Isa Guzmán, in her poem, “The Moment I Tell My Mother of the Diagnosis” contends with the ways that diasporic survival, trauma, and that Catholic propensity for guilt and martyrdom that is all too familiar for many of us, collide with experiences of non-normative gender and chronic illness. Ableist projections of blame lead to internalized shame for having the bodies and immune systems we do, as, when we disclose information about ourselves, those around us sometimes ask: ¿cuál es la razón?/ ¿a donde cojate esto / ¿Qué hiciste? We must have done something to deserve this “punishment” (from God)—that is the implication in these questions. In the poem, the specific symptoms of Multiple Sclerosis (a progressive condition of the central nervous system) intertwine with the social conditions of immigration, poverty, and urban environmental injustices. In other words, Guzman shifts the focus, away from questions of origin, ableist individualism, and blame; and toward an understanding that the body carries the land from which we come and the land in which we’ve grown, such that the relations between geography and corporeal experience are inextricable. And in this inextricability, Guzman shows us the grief as well as the injustice, that these things contouring one’s physical and neurological debilitations also bring the risk of life cut short, making visible the often invisibilized tragedy of the slow deaths brought on by the present arrangements of contemporary life and history under late Capitalism. si vivo a eso, she writes. si vivo a eso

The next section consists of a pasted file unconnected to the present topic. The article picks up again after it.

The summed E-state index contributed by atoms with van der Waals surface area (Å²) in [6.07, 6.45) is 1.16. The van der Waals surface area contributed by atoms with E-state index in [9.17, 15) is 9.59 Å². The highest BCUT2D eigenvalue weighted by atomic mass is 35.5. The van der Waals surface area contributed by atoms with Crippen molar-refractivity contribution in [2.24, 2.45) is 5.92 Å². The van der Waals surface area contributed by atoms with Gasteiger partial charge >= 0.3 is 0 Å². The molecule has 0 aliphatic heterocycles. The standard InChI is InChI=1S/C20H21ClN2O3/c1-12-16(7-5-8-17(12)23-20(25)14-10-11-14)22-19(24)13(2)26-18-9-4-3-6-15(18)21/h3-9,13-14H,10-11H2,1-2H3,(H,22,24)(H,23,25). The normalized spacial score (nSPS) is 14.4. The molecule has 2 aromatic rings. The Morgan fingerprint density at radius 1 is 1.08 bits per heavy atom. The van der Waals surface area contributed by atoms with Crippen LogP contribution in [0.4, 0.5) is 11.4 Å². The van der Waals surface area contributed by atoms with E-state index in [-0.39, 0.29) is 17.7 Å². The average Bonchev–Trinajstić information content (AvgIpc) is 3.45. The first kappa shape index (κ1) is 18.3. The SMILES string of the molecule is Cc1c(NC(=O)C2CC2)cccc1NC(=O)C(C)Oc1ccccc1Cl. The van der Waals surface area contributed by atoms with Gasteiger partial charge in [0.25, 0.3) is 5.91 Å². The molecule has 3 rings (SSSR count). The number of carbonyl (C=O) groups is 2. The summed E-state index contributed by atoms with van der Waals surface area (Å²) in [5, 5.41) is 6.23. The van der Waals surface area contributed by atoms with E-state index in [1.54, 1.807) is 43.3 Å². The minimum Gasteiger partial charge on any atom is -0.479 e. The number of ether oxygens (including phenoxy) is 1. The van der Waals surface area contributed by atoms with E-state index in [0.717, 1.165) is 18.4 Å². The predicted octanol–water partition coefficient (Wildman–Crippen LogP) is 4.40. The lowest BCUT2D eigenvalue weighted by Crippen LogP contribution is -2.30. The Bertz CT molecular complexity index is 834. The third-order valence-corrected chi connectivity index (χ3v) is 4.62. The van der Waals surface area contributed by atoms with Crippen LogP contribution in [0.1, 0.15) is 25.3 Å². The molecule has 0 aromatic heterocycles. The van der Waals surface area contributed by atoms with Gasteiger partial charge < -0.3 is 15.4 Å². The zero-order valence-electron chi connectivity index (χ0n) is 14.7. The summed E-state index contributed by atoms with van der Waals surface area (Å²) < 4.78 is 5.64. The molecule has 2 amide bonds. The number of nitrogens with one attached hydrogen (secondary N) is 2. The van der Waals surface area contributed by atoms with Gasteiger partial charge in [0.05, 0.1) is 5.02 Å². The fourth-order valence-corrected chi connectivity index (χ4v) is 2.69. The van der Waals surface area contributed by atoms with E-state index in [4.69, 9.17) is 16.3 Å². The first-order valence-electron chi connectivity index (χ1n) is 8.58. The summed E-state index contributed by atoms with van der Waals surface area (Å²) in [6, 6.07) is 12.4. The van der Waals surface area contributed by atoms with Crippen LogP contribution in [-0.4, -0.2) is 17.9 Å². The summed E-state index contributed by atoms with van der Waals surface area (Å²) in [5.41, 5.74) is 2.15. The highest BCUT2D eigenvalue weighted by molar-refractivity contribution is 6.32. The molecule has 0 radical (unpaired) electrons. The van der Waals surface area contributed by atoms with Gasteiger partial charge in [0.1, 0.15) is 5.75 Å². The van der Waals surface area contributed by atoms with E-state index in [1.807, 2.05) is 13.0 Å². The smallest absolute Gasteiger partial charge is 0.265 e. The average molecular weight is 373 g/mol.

A professor of mine used to talk about how we get beautiful for the revolution, and Naomi Ortiz’s poem “Saucy Berry Portal” makes of nail polish a crip femme spacetime travel and political possibility. The body becomes a paradise, the color at the tips of the fingers a protection spell, a décor inflecting a crip refusal of decorum where Crip flip-off is only raised fist, a protest on the dance floor to the ableism structuring the built environment and the world. Then in Ortiz’ poem, “Catalina”, the private geographies of the home are a site of human-animal relation as joyful amusement of the animal companion interrupts the at-times isolating architectures of disabled existence. Catalina, the cat who knows Crip arms can only push, not lift illuminates a kind of access intimacy in the human and more-than-human ecology of crip relations. And in the beauty-making both on and off the page, Catalina’s insistent play turns something as simple as a pen into an almost prismatic effect of sparkles in afternoon light.
Diannely Antigua, in her poem, “In the Country where my Parents met in a Taxicab,” contends with racial unbelonging in the US-American landscape of white supremacy, and the ways that pop culture so closely shapes the efforts first and second-generation immigrants make to belong, or not. In the poem, childhood play becomes a site both of emulation and critique, shifting the innocence of young imagination into its own political foray. In “People who don’t Understand Mental Illness,” Antigua critiques the too-easy remedies offered by the well-meaning who don’t fully comprehend the difficulties mental illness brings, riffing on the more recently widespread memes and internet rhetoric simultaneously insulting and imploring people to “touch grass”—to get outside, repudiate the oft-alienated form of sociality that is the internet, and connect with nature. As Catholic imagery also points to the compulsory requisites society places on us to rise up from our own many and small deaths brought on by mental illness, I read this piece through the way the speaker of the poem makes a kind of last-ditch attempt to see if such a thing might work, and in the contact with earth, finds oneself flailing to resurrect selves long-buried, being forced to again face the impacts of one’s own mental illness. In other words, there is no escape or rosy lens through which to spin it, and healing is no easy task.